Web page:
Dr. Dan Malleck, a public health expert at Brock University, called the guide “worse than useless.”
Another student, Cheryl Mason, told the publication: ‘I don’t think it would stop anyone anyway. My grandparents definitely have more than two drinks a week, and they’re fine.’
Resident Wayne White added: “I have mixed feelings about it because I live with my grandparents, who drink wine every day.” It’s 97.’
Experts were quick to criticize the guidance, saying it was “irresponsible” and “ignorant” of the benefits of drinking alcohol.
Dr Malleck told DailyMail.com: “I know people who are already worried about their alcohol consumption because of these guidelines, and especially worried because they’ve already exceeded what these guidelines say are the safe maximums for their lifetime.” .
“So it will cause worry, anxiety and stress, all of which are strongly associated with harm to health.”
added Twitter: ‘I don’t need to tell you about your life, but alcohol infuses many lives in many positive ways.
‘We celebrate achievements, we celebrate occasions, we bring wine to parties, we meet friends, we commiserate, we relax, we let off steam… these are important activities and are part of the texture and tone of many lives.
“I’m not saying you need to drink to enjoy life, but many people find it enjoyable and enjoyable.”
Canada’s new guidelines are well below the recommendations for other countries.
In the UK, health authorities say that people should not drink more than six pints or six glasses of wine a week.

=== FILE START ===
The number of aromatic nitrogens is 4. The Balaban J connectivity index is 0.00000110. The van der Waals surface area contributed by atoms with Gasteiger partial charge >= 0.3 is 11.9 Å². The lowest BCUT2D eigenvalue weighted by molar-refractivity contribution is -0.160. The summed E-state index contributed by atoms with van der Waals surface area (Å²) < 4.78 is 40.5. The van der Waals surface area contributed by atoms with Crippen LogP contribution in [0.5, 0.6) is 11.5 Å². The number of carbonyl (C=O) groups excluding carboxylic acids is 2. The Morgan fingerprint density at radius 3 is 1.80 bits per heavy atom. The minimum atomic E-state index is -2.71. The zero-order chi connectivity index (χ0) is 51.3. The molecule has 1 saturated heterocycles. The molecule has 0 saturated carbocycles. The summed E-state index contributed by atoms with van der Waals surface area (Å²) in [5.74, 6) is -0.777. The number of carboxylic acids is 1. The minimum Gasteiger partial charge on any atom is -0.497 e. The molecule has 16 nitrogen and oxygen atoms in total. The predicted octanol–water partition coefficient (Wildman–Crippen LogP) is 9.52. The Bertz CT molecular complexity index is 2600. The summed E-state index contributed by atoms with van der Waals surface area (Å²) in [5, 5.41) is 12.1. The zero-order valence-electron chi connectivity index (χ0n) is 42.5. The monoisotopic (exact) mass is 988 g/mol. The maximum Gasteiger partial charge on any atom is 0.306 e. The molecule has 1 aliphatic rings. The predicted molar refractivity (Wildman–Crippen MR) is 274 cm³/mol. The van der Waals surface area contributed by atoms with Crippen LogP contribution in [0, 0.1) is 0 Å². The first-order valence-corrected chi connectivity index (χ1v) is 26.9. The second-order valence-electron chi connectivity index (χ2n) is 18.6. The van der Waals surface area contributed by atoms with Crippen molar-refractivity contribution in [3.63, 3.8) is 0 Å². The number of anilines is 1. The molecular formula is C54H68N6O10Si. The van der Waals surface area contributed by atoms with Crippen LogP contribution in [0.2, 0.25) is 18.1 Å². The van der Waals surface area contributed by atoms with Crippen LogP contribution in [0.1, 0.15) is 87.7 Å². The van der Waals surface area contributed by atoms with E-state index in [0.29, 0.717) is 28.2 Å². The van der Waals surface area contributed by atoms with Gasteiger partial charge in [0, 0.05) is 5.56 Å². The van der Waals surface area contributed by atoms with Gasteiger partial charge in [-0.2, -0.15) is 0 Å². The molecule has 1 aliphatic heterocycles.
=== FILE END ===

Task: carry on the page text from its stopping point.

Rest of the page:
This equates to about 10 bottles of beer by Canada’s measure of a standard beer, or seven glasses of wine. Great Britain considers a beer to weigh around 16 oz, while wine is 6 oz.
In Australia, the health authorities say that people should not have more than 10 drinks a week. This equated to about 11 beers or seven glasses of wine compared to the Canadian measure.
France also says that people should not have more than 10 beers or glasses of wine a week. But when converted to Canadian measurements, this equated to about seven bottles of beer or seven glasses of wine a week.
The United States, which uses the same measures as Canada, says it is safe for women to drink 10 bottles of beer or glasses of wine a week. Men can have 15 of each.
Rejecting Canada’s move, trade industry body Canada Beer convened a panel of experts to review the agency’s work.
A spokeswoman added: ‘Responsible and moderate drinking can be part of a balanced lifestyle for most adults of legal drinking age.
“However, excessive alcohol consumption and abuse should be avoided because they are associated with elevated health risks that have long been common knowledge.”
About two-thirds of Canadians drink alcohol, estimates suggest.
For comparison, in the US about 70 percent of people say they drink alcohol.
The CCSA also has strict guidelines on the use of marijuana, which is legal in Canada, and recommends not using the drug more than once a week.
Alcohol is now behind a FIFTH of deaths among adults under 50, according to a CDC report
Alcohol use is linked to one in five deaths in the US from all causes, according to an official study, with the Plains states suffering the highest mortality.
Research led by the Centers for Disease Control and Prevention (CDC) found that there were about 90,000 deaths among adults ages 20 to 65 per year between 2015 and 2019 in which alcohol was a underlying or contributing cause.
Alcohol accounted for 12 percent of deaths from all causes during the five-year period. When narrowed down to people ages 20 to 49, alcohol accounted for 20.3 percent of deaths.
Causes of death attributable to alcohol use include alcoholic liver disease, poisoning, motor vehicle accidents, homicide, cirrhosis, and hypertension.
The figures do not include the period of the covid pandemic, when scores of studies suggest that binge drinking has increased due to boredom and economic problems.
Alcohol use is the leading cause of preventable death in the US.